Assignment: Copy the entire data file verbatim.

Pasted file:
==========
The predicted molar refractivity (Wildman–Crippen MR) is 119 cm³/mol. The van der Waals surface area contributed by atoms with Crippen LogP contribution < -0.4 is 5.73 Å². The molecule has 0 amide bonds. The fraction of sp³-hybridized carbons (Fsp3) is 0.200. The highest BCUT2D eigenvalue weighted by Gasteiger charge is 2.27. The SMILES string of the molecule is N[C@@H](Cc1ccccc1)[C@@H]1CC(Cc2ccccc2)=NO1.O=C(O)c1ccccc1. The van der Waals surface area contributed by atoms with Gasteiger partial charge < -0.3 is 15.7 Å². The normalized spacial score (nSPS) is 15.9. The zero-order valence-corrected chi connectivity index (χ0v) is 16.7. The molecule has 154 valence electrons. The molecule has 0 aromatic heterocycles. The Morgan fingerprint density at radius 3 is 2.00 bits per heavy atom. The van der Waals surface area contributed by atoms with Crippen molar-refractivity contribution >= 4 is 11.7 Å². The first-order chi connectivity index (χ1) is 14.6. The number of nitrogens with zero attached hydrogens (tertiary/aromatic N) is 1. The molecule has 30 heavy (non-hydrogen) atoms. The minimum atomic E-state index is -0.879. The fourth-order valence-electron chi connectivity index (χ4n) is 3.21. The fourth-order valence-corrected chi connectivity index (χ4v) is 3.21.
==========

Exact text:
The predicted molar refractivity (Wildman–Crippen MR) is 119 cm³/mol. The van der Waals surface area contributed by atoms with Crippen LogP contribution < -0.4 is 5.73 Å². The molecule has 0 amide bonds. The fraction of sp³-hybridized carbons (Fsp3) is 0.200. The highest BCUT2D eigenvalue weighted by Gasteiger charge is 2.27. The SMILES string of the molecule is N[C@@H](Cc1ccccc1)[C@@H]1CC(Cc2ccccc2)=NO1.O=C(O)c1ccccc1. The van der Waals surface area contributed by atoms with Gasteiger partial charge < -0.3 is 15.7 Å². The normalized spacial score (nSPS) is 15.9. The zero-order valence-corrected chi connectivity index (χ0v) is 16.7. The molecule has 154 valence electrons. The molecule has 0 aromatic heterocycles. The Morgan fingerprint density at radius 3 is 2.00 bits per heavy atom. The van der Waals surface area contributed by atoms with Crippen molar-refractivity contribution >= 4 is 11.7 Å². The first-order chi connectivity index (χ1) is 14.6. The number of nitrogens with zero attached hydrogens (tertiary/aromatic N) is 1. The molecule has 30 heavy (non-hydrogen) atoms. The minimum atomic E-state index is -0.879. The fourth-order valence-electron chi connectivity index (χ4n) is 3.21. The fourth-order valence-corrected chi connectivity index (χ4v) is 3.21.